This book is predicated on taking this distinction seriously […]”

In a way, aspects of life as mentioned above appear theoryless, in the sense that there seems to be no mathematical or scientific theory like relativity for them. Something which is quantitative, definitive and short. Note that these are generally not “theoryless” in the sense that there exists no theory at all since obviously people can do all the tasks mentioned in a complex world quite effectively. A specific example is of how organisms adapt and species evolve without having a theory of the environment as such. How can such coping mechanisms come into being in the first place is the main question asked in the book.

Let’s stick to the specific example of biological evolution. Clearly, it is one of the central ideas in biology and perhaps one of the most important theories in science that changed the way we look at the world. But inspite of its importance, Valiant claims (and correctly in my opinion) that evolution is not understood well in a quantitative sense. Evidence that convinces us of its correctness is of the following sort: Biologists usually show a sequence of evolving objects; stages, where the one coming later is more complex than the previous. Since this is studied mostly via the fossil record there is always a lookout for missing links between successive stages (As a side note: Animal eyes is an extremely fascinating and very readable book that delves with this question but specifically dealing with the evolution of the eye. This is particularly interesting given that due to the very nature of the eye, there can be no fossil records for them). Darwin had remarked that numerous successive paths are necessary – that is, if it was not possible to trace a path from an earlier form to a more complicated form then it was hard to explain how it came about. But again, as Valiant stresses, this is not really an explanation of evolution. It is more of an “existence proof” and not a quantitative explanation. That is, even if there is evidence for the existence of a path, one can’t really say that a certain path is likely to be followed just because it exists. As another side note: Watch this video on evolution by Carl Sagan from the beautiful COSMOS

Related to this, one of the first questions that one might ask, and indeed was asked by Darwin himself: Why has evolution taken as much time as it has? How much time would have sufficed for all the complexity that we see around us to evolve? This question infact bothered Darwin a lot in his day. In On the Origins of Species he originally gave an estimate of the Earth’s age to be at least 300 million years, implying indirectly, that there was enough time. This estimate was immediately thrashed by Lord Kelvin, one of the pre-eminent British physicists of the time, who estimated the age of the Earth to be only about 24 million years. This caused Darwin to withdraw the estimate from his book. However, this estimate greatly worried Darwin as he thought 24 million years just wasn’t enough time. To motivate on the same theme Valiant writes the following:

“[…] William Paley, in a highly influential book, Natural Theology (1802) , argued that life, as complex as it is, could not have come into being without the help of a designer. Numerous lines of evidence have become available in the two centuries since, through genetics and the fossil record, that persuade professional biologists that existing life forms on Earth are indeed related and have indeed evolved. This evidence contradicts Paley’s conclusion, but it does not directly address his argument. A convincing direct counterargument to Paley’s would need a specific evolution mechanism to be demonstrated capable of giving rise to the quantity and quality of the complexity now found in biology, within the time and resources believed to have been available. […]”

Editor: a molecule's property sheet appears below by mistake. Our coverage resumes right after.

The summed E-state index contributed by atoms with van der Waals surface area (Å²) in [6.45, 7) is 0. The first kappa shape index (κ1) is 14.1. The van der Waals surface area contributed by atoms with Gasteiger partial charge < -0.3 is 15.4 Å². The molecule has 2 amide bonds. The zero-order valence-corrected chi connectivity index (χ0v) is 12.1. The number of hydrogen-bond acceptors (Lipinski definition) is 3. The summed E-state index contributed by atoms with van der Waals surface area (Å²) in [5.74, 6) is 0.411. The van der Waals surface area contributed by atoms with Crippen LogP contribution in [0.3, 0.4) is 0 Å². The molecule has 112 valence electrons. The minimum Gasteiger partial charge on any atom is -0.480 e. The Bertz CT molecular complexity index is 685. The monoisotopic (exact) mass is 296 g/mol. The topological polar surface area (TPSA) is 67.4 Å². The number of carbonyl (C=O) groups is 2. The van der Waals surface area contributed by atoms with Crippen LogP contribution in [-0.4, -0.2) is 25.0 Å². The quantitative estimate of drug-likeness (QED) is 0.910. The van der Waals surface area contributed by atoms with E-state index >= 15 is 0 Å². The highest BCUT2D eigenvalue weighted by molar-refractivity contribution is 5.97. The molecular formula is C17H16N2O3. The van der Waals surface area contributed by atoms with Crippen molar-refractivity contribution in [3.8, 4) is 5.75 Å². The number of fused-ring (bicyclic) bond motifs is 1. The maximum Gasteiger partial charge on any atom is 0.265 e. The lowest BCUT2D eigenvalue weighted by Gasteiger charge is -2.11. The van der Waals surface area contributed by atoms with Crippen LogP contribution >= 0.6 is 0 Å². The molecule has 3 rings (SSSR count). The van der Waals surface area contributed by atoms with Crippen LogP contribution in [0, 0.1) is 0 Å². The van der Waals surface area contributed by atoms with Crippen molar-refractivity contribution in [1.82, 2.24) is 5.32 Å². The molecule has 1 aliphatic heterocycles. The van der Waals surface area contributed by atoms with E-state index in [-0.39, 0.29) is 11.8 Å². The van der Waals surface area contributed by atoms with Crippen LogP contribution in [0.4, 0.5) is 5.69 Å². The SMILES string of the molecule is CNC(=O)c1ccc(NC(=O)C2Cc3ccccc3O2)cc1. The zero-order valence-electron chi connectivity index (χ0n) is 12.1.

A specific, albeit more limited version of this question might be: Consider the human genome, which has about 3 billion base pairs. Now, if evolution is a search problem, as it naturally appears to be, then why did the evolution of this genome not take exponential time? If it would have taken exponential time then clearly such evolution could not have happened in any time scale since the origin of the earth. Thus, a more pointed question to ask would be: What circuits could evolve in sub-exponential time (and on a related note, what circuits are evolvable only in exponential time?). Given the context, the idea of thinking about this in circuits might seem a little foreign. But on some more thought it is quite clear that the idea of a circuit is natural when it comes to modeling such systems (at least in principle). For example: One might think of the genome as a circuit, just as how one might think of the complex protein interaction networks and networks of neurons in the brain as circuits that update themselves in response to the environment.

The last line is essentially the key idea of adaptation, that entities interact with the environment and update themselves (hopefully to cope better) in response. But the catch is that the world/environment is far too complex for simple entities (relatively speaking), with limited computational power, to have a theory for. Hence, somehow the entity will have to cope without really “understanding” the environment (it can only be partially modeled) and improve their functionality. The key thing to pay attention here is the interaction or the interface between the limited computational entity in question and the environment. The central idea in Valiant’s thesis is to think of and model this interaction as a form of computational learning. The entity will absorb information about the world and “learn” so that in the future it “can do better”. A lot of Biology can be thought of as the above: Complex behaviours in environments. Wherein by complex behaviours we mean that in different circumstances, we (or alternately our limited computational entity) might behave completely differently. Complicated in the sense that there can’t possibly be a look up table for modeling such complex interactions. Such interactions-responses can just be thought of as complicated functions e.g. how would a deer react could be seen as a function of some sensory inputs. Or for another example: Protein circuits. The human body has about 25000 proteins. How much of a certain protein is expressed is a function depending on the quantities of other proteins in the body.  This function is quite complicated, certainly not something like a simple linear regression. Thus there are two main questions to be asked: One, how did these circuits come into being without there being a designer to actually design them? Two, How do such circuits maintain themselves? That is, each “node” in protein circuits is a function and as circumstances change it might be best to change the way they work. How could have such a thing evolved?